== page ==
Should we then stick to using LTS versions, or should we use the latest versions of Java? If you have the time available, I would recommend using the latest version of Java because you can use the new features, there's new things, and also increase developer productivity. However, because it's a major version, it might take a bit more work. You have to do it every six months, because you cannot use the new minor versions. If you don't have that time available to upgrade every six months, you might opt to using only the long term support versions. However, then, each time you need to upgrade your long term support version, that actually might take quite a bit more time as well. In the end, I think staying on long term support versions or using the latest version shouldn't differ too much in the investment that needs to be done in upgrading.

What to Upgrade

What do we need to upgrade? Typically, your application consists of some application code that we wrote ourselves and some dependencies, which we're using, such as Spring, JPA, or other things. Those all use Java, the JDK, to build and run our application. When something is removed from the JDK we're using, then we need to change either our dependency or code, or maybe even both. With the dependencies, it's sometimes good to have a little bit of patience. After a while, those dependencies will hopefully get new versions, with support for the new Java version. Then the only thing you need to do is to upgrade to the newest version of the dependency instead of having to fix the challenges yourself.

Deletion and Deprecations

We'll mainly focus on the deletion of features, because for everything that's being deleted, which you're using in your application, you need to find a solution before you can actually start using the cool, new additions of the new Java versions. Actually, in Java, stuff isn't deleted immediately most of the time. First, the algorithms are marked for deprecation, for instance, for JAXB. In Java 9, JAXB was marked for deprecation. Same in Java 10. Then in Java 11, it was removed. If you continuously update your Java version, then already on Java 9, you get a warning that JAXB will be removed in the future. You can make sure that you fix that and have everything in place before it's actually removed. Then the step to Java 11 will be relatively easy. On the other side, if you go from Java 8 to Java 11 at once, you don't get the deprecation warnings, and you get compile errors, because actually these features are already removed. It might be good to go step by step.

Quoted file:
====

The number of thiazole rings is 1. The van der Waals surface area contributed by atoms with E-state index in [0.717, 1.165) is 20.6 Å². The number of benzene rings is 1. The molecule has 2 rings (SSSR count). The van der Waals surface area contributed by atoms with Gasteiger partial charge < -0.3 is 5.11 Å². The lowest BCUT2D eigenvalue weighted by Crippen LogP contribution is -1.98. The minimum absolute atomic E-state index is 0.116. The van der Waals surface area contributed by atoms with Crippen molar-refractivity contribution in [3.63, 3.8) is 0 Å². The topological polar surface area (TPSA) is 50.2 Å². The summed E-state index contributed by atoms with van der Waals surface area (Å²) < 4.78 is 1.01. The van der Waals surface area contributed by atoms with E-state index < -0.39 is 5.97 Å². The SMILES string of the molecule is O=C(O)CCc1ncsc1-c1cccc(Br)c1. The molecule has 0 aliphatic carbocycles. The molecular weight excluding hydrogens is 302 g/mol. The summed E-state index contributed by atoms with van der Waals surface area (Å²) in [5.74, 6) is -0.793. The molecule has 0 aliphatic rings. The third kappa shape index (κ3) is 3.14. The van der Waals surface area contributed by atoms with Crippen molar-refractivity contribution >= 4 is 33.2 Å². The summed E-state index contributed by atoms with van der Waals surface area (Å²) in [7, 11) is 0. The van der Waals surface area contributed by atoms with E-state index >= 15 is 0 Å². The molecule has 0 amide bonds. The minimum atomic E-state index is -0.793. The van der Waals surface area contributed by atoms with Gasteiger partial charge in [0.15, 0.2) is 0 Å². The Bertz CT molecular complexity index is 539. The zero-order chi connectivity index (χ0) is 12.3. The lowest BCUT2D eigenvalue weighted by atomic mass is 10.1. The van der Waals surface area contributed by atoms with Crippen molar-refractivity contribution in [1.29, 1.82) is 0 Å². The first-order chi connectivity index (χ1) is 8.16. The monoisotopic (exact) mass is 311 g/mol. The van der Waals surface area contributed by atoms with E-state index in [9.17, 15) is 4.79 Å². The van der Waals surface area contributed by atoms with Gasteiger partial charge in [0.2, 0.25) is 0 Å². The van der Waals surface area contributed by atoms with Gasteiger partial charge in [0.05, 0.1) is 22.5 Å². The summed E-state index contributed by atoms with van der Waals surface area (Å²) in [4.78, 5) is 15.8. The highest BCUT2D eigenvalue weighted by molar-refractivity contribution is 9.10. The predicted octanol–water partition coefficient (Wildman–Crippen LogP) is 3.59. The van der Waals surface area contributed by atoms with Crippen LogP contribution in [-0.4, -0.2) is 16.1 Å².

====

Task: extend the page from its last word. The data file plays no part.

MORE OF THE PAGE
What Gets Removed?

What's removed in Java? There is a lot of things that can be removed and are actually being removed: certificates, encryption algorithms, various JVM flags or options, even garbage collectors, or tools on Java for mission control. There are various options, you could use the website, and compare different Java versions. In this case, we compare version 8 with Java 17. We see which methods in Java are added, deprecated, or removed. There's a lot of detail in this page. Other places where you can get detailed information about new features or removed features inside Java are offered through the OpenJDK website, and through the Oracle release notes documentation.

If we look at the OpenJDK release notes or the OpenJDK documentation, we can see the various JEPs, the Java Enhancement Proposals that are being proposed for this version of Java. For instance, the deprecation for the Applet API. If you look at the Oracle release notes, we get even more detail, we can see which features are removed, which features are deprecated, and also, which features are new. If we look at the removed features, we can see in detail what's going on in here. If you're upgrading and you encounter any issues, or you want to know upfront what is being changed in a Java version, then this is a good place to get started.

Running Multiple JDKs